A number of days ago you said that you were preparing to make an announcement on illicit drugs. You have also said that you are determined to tackle homelessness, mental health, education, child protection, and other social problems and that you would bring evidence to bear in policies of your government.
Evidence shows that drugs are a potent factor in a high percentage of all these social problems. No substantial headway in removing the social problems that you have so clearly identified will ever be made unless drug policy is seriously examined. Priority must be given to improving functionality of people with drug problems. But should not necessarily be making them drug free nor attempting to rid Australia of all drugs.
It is these latter issues that has formed the core of thinking about and the implementation of Australia’s drug policy.
The outcome of that policy has been somewhat different from that which was expected.........more
Submission of Families and Friends for Drug Law Reform to the inquiry of the House of Representatives Standing Committee on Family and Human Services into the impact of illicit drug use on families. Families and Friends for Drug Law Reform. believes that the starting point of the Committee’s inquiry should be acknowledgment of the moral compass that it intends to use in guiding its deliberations. We urge the committee to take to itself two principles:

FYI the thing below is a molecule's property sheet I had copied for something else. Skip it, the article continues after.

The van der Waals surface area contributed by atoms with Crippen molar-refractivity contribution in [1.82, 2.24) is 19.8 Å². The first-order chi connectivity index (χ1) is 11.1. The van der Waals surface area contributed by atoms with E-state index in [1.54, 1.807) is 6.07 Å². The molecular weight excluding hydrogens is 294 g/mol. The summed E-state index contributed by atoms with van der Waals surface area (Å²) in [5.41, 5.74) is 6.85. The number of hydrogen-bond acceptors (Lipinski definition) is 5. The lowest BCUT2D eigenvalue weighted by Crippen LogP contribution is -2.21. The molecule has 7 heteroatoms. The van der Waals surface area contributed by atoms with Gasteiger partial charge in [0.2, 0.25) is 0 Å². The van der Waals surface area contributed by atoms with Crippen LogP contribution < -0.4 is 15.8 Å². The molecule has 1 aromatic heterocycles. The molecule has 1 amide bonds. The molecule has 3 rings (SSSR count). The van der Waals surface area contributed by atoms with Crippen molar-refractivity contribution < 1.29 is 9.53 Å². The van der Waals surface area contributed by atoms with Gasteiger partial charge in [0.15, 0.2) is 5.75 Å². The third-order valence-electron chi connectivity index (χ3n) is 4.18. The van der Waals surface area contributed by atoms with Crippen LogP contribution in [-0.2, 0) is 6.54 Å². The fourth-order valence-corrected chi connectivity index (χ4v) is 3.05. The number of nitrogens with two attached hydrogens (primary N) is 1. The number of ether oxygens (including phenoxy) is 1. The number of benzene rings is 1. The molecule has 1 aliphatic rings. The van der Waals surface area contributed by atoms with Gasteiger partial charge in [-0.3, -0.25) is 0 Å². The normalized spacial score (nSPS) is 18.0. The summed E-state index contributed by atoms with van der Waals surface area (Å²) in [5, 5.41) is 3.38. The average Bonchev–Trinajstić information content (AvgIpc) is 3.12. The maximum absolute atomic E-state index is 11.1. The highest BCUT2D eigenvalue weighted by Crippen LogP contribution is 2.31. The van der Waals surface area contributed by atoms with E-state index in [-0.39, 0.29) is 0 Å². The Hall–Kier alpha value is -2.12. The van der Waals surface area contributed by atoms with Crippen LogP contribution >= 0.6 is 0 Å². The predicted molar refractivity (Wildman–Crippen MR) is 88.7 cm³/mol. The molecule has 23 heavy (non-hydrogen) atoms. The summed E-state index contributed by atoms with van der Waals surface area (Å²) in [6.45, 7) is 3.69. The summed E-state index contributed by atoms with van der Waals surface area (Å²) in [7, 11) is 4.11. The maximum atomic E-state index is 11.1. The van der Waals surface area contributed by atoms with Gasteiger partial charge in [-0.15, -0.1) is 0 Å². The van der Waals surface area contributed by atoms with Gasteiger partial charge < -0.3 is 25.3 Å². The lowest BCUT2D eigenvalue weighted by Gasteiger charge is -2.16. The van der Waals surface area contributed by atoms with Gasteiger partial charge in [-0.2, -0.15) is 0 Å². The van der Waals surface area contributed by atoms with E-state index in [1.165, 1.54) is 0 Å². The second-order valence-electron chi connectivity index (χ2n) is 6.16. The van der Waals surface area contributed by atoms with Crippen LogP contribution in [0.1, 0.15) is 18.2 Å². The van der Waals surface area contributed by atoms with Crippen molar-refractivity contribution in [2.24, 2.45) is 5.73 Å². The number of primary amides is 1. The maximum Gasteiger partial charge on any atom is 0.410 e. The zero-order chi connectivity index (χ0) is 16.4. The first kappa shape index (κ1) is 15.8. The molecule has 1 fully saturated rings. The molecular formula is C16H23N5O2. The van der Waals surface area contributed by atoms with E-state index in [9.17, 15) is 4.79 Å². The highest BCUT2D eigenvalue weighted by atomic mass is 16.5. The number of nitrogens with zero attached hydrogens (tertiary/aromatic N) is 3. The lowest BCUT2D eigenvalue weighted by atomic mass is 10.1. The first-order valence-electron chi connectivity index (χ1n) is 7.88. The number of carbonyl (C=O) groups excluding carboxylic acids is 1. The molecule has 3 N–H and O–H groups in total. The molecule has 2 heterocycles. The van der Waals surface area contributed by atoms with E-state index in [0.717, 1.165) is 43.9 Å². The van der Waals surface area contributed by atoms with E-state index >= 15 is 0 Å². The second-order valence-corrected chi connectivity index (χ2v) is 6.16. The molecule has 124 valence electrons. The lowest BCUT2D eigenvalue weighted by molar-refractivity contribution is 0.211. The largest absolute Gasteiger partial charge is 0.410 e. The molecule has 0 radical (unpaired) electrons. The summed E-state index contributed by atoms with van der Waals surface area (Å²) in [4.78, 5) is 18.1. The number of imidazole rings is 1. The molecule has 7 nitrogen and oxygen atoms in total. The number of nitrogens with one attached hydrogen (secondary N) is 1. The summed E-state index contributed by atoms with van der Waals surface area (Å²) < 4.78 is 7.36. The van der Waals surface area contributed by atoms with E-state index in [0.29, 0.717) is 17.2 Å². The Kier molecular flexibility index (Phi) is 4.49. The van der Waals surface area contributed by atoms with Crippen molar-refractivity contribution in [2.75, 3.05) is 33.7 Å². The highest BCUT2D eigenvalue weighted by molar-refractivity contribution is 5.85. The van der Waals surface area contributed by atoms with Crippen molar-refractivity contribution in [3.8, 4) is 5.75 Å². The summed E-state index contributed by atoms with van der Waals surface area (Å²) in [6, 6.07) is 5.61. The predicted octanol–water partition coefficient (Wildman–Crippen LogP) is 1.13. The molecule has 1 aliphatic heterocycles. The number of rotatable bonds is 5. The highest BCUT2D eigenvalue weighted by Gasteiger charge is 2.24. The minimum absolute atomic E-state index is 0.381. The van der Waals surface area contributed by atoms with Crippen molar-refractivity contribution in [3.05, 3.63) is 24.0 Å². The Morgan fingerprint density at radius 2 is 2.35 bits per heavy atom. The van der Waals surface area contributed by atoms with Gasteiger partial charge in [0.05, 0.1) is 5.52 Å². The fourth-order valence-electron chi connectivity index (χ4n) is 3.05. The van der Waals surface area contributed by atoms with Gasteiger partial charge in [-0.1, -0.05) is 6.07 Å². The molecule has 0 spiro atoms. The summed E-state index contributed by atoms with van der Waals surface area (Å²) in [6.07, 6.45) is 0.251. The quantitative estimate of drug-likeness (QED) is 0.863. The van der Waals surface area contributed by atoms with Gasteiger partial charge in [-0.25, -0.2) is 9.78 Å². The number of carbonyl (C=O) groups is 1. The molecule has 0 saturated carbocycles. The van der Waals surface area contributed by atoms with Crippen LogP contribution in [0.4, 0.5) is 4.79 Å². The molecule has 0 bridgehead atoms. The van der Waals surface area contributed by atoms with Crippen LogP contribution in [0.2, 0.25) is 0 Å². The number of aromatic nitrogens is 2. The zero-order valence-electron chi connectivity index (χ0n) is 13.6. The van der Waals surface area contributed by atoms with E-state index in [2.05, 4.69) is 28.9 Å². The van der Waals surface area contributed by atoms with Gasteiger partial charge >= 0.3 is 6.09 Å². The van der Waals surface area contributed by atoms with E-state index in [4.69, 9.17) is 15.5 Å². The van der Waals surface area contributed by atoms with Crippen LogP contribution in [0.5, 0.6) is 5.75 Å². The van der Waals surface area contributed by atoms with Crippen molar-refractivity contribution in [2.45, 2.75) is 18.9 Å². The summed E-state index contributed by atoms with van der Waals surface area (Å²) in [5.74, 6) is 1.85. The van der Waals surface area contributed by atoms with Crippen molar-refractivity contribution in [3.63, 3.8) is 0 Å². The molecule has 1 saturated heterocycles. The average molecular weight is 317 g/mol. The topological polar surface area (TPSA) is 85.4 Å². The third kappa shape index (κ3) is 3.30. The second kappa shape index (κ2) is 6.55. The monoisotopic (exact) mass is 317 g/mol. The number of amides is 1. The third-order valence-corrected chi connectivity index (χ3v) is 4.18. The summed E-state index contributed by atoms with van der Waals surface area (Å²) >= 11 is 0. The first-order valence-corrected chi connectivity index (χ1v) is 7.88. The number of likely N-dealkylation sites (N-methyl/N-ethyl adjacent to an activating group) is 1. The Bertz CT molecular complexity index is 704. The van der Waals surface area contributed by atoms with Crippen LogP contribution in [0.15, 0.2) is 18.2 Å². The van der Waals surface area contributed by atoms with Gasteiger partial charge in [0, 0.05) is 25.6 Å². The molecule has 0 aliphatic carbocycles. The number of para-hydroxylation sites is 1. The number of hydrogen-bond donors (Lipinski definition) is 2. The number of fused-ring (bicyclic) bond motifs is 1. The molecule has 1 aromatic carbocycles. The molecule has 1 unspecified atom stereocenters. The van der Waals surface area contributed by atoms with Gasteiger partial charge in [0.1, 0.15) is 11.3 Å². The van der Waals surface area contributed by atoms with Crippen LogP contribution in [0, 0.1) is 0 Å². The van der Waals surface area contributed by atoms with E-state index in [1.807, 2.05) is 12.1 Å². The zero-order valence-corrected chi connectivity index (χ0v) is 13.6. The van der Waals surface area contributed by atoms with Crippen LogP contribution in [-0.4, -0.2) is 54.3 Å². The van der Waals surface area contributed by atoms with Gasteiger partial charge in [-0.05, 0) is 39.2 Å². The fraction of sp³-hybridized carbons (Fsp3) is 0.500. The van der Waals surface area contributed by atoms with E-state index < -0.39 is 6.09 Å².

That the overriding objective should be to safeguard life and promote the physical and mental well-being and social functionality of all; and
That in seeking to forward this objective they should be open to truth.
Assembly Standing Committee on Health and Disability – Inquiry into the
use of crystal methamphetamine read the submission here and read the supplementary
In examining the question of methamphetamine use it is necessary to take a broad historical perspective and to examine objectively the circumstances that has lead the ACT, and Australia, to the point where it is now asking how did we arrive at this point.
is not possible to examine crystal methamphetamine in isolation. The use
of that drug has come by way of changing trends in drug use, changing
preferences or fashions, availability and marketing of the drug, perhaps
coupled with reduced availability of another preferred drug, and the ease
with which the drug can be manufactured in or smuggled into the country.